Biogen profit rises as Tecfidera shines
By Bill Berkrot
(Reuters) - Biogen Idec Inc said on Wednesday its new, high-profile oral multiple sclerosis drug Tecfidera had sales of $398 million in the fourth quarter, easily exceeding estimates for a third successive quarter and keeping it on track to top $1 billion in its first year on the market.
Some of those sales were due to U.S. inventory stocking ahead of a 10 percent Tecfidera price increase in December. Biogen said underlying patient demand for the drug represented about $348 million of the U.S. sales, still ahead of analysts' consensus expectations of about $335 million.
Biogen provided forecasts for 2014 that were likely to be viewed as a mixed bag, with revenue growth projections ahead of Wall Street expectations but an earnings outlook that fell short of the current analysts' view.
The company forecast revenue growth of about 22 percent to 25 percent and earnings of $11 to $11.20 per share, excluding items. Analysts, on average, were looking for revenue growth of about 20 percent and earnings of $11.63 per share, according to Thomson Reuters I/B/E/S.
"The guidance was very robust on the top line," said Cowen and Co analyst Eric Schmidt. "A conservative management team like Biogen starting the year off with guidance that's significantly above consensus, that's a strong signal."
The earnings forecast shortfall was likely due to $200 million in the research and development budget that the company has earmarked for future business development, Schmidt said.
"The EPS guidance appears conservative in light of revenue growth expectations," Sanford Bernstein analyst Geoffrey Porges said in a note. "Historically, Biogen has been able to beat initial guidance by 7 percent in the top line and 12 percent in the bottom line."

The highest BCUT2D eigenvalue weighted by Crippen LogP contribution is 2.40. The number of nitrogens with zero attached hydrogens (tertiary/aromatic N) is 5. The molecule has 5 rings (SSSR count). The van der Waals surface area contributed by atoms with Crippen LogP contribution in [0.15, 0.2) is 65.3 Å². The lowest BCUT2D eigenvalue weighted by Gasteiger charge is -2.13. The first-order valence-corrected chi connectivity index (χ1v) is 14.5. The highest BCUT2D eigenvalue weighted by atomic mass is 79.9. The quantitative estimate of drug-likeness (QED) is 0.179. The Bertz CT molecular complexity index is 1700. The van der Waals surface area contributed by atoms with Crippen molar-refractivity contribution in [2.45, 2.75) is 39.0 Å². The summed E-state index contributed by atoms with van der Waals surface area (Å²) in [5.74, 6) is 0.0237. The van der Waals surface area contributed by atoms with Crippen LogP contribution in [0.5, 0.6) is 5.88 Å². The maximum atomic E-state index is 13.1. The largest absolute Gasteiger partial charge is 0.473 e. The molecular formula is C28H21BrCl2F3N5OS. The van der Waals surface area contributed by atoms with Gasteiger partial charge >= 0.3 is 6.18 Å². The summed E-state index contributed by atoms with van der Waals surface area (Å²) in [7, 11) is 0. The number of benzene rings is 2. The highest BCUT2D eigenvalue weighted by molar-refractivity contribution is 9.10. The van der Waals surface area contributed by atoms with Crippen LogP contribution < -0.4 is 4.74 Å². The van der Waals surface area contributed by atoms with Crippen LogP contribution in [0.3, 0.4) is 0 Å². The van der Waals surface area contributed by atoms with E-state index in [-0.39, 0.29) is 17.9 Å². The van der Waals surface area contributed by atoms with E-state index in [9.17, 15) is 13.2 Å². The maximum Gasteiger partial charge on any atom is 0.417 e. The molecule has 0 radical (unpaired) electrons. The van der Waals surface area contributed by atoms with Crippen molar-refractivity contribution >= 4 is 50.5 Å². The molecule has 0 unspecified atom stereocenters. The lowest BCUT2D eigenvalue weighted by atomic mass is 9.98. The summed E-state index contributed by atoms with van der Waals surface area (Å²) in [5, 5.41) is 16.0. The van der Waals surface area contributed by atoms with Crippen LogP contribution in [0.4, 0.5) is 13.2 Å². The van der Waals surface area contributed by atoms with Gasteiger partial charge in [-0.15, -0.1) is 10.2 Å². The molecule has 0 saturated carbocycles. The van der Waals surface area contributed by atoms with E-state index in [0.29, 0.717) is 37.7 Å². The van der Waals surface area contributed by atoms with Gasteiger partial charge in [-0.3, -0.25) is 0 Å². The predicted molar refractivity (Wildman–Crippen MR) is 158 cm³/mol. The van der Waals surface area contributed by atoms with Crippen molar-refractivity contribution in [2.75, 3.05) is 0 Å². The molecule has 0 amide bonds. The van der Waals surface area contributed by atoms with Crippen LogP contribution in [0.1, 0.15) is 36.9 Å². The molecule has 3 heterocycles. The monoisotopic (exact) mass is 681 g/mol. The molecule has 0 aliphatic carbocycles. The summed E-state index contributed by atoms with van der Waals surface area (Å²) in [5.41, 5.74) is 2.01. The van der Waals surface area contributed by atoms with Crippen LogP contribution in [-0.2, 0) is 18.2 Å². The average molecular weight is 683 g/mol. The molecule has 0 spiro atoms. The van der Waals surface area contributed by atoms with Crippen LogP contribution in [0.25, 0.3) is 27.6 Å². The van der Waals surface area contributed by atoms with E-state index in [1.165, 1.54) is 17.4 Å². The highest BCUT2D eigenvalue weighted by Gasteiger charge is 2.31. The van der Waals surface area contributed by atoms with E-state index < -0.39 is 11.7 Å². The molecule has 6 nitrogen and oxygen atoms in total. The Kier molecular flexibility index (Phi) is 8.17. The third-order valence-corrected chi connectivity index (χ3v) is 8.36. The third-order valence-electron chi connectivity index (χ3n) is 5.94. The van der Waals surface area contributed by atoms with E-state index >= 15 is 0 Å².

Investors gave Biogen management the benefit of the doubt, sending shares up nearly 2 percent on a down day for the broader markets. Biogen was one of the best performers of 2013, with the stock soaring more than 90 percent.
Investor focus has been squarely on the performance of Tecfidera, which has become the top-selling oral MS treatment in the United States despite being third to market. The company expects European approval in the coming days or weeks, which would be another major catalyst for sales.
Biogen said it was set to begin selling the drug in Germany as soon as European Union approval comes through with subsequent launches on a country-by-country basis as reimbursement is secured. The drug is already approved in Australia and Canada.
Biogen said more than 6,000 doctors have prescribed Tecfidera so far, and that more than 30 percent of new patients in the fourth quarter had not been on prior therapies, such as Biogen's injectable MS drugs Avonex and Tysabri.
Biogen said its fourth-quarter profit jumped 57 percent, fueled by Tecfidera. The net profit rose to $457.3 million, or $1.92 per share, from $292.1 million, or $1.23 per share, a year earlier. Excluding special items, Biogen earned $2.34 per share, topping analysts' average expectations by 6 cents, according to Thomson Reuters I/B/E/S.
Total revenue rose 39 percent to $1.97 billion, edging past the average analyst estimate of $1.93 billion.
Avonex sales were flat at $751 million, but were about 3 percent ahead of analysts' expectations.
Tysabri sales of $427 million fell well short of Wall Street estimates of about $470 million, in part due to an Italian reimbursement dispute that was expected to be settled in the quarter but carried over to 2014.
Biogen said Tysabri discontinuation rates improved in the quarter, but that it remained under pressure in Europe due to competition from oral medicines sold by Novartis and Sanofi.
The company said it continued to expect approvals this year for hemophilia drugs Eloctate and Alprolix, putting Biogen into that market for the first time. It sees a mid-year launch of Plegridy, a new interferon drug for relapsing MS.
Biogen Idec shares rose $5.79 to $311.44 in afternoon trading on Nasdaq.
(Reporting by Bill Berkrot in New York and Esha Dey in Bangalore; Editing by Savio D'Souza and Jeffrey Benkoe)
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